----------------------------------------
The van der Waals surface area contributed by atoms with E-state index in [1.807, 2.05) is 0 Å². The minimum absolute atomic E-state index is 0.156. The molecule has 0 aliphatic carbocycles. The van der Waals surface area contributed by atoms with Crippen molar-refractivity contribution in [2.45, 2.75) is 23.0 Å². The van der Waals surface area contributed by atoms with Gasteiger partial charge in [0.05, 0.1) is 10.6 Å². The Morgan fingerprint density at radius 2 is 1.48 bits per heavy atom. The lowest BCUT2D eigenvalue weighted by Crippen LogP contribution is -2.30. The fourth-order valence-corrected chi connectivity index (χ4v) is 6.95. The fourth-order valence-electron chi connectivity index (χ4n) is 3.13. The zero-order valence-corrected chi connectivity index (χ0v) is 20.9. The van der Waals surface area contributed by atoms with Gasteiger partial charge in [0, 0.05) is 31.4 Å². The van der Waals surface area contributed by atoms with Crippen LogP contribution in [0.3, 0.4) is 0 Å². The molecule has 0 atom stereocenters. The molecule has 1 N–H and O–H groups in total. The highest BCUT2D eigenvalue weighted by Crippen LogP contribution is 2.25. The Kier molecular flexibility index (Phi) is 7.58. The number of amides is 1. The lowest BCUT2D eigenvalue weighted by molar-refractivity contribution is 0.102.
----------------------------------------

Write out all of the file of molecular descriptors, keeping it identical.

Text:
The van der Waals surface area contributed by atoms with E-state index in [1.807, 2.05) is 0 Å². The minimum absolute atomic E-state index is 0.156. The molecule has 0 aliphatic carbocycles. The van der Waals surface area contributed by atoms with Crippen molar-refractivity contribution in [2.45, 2.75) is 23.0 Å². The van der Waals surface area contributed by atoms with Gasteiger partial charge in [0.05, 0.1) is 10.6 Å². The Morgan fingerprint density at radius 2 is 1.48 bits per heavy atom. The lowest BCUT2D eigenvalue weighted by Crippen LogP contribution is -2.30. The fourth-order valence-corrected chi connectivity index (χ4v) is 6.95. The fourth-order valence-electron chi connectivity index (χ4n) is 3.13. The zero-order valence-corrected chi connectivity index (χ0v) is 20.9. The van der Waals surface area contributed by atoms with Gasteiger partial charge in [0, 0.05) is 31.4 Å². The van der Waals surface area contributed by atoms with Crippen LogP contribution in [0.3, 0.4) is 0 Å². The molecule has 0 atom stereocenters. The molecule has 1 N–H and O–H groups in total. The highest BCUT2D eigenvalue weighted by Crippen LogP contribution is 2.25. The Kier molecular flexibility index (Phi) is 7.58. The number of amides is 1. The lowest BCUT2D eigenvalue weighted by molar-refractivity contribution is 0.102.